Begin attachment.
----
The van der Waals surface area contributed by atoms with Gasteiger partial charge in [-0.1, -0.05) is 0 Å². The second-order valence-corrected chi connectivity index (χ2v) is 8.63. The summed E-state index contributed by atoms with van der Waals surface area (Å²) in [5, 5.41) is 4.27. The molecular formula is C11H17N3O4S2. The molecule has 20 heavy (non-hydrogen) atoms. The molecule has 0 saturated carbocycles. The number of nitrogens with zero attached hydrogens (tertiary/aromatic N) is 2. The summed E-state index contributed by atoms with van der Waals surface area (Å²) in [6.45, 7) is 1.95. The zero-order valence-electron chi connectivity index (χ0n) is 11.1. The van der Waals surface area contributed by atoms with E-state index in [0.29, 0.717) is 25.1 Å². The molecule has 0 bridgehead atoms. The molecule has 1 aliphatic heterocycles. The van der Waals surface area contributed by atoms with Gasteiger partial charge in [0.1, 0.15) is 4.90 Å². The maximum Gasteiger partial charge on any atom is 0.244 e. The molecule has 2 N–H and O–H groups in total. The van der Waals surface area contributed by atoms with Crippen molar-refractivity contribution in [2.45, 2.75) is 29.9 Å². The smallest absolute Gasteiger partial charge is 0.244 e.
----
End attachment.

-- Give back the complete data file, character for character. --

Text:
The van der Waals surface area contributed by atoms with Gasteiger partial charge in [-0.1, -0.05) is 0 Å². The second-order valence-corrected chi connectivity index (χ2v) is 8.63. The summed E-state index contributed by atoms with van der Waals surface area (Å²) in [5, 5.41) is 4.27. The molecular formula is C11H17N3O4S2. The molecule has 20 heavy (non-hydrogen) atoms. The molecule has 0 saturated carbocycles. The number of nitrogens with zero attached hydrogens (tertiary/aromatic N) is 2. The summed E-state index contributed by atoms with van der Waals surface area (Å²) in [6.45, 7) is 1.95. The zero-order valence-electron chi connectivity index (χ0n) is 11.1. The van der Waals surface area contributed by atoms with E-state index in [0.29, 0.717) is 25.1 Å². The molecule has 0 bridgehead atoms. The molecule has 1 aliphatic heterocycles. The van der Waals surface area contributed by atoms with Gasteiger partial charge in [0.1, 0.15) is 4.90 Å². The maximum Gasteiger partial charge on any atom is 0.244 e. The molecule has 2 N–H and O–H groups in total. The van der Waals surface area contributed by atoms with Crippen molar-refractivity contribution in [2.45, 2.75) is 29.9 Å². The smallest absolute Gasteiger partial charge is 0.244 e.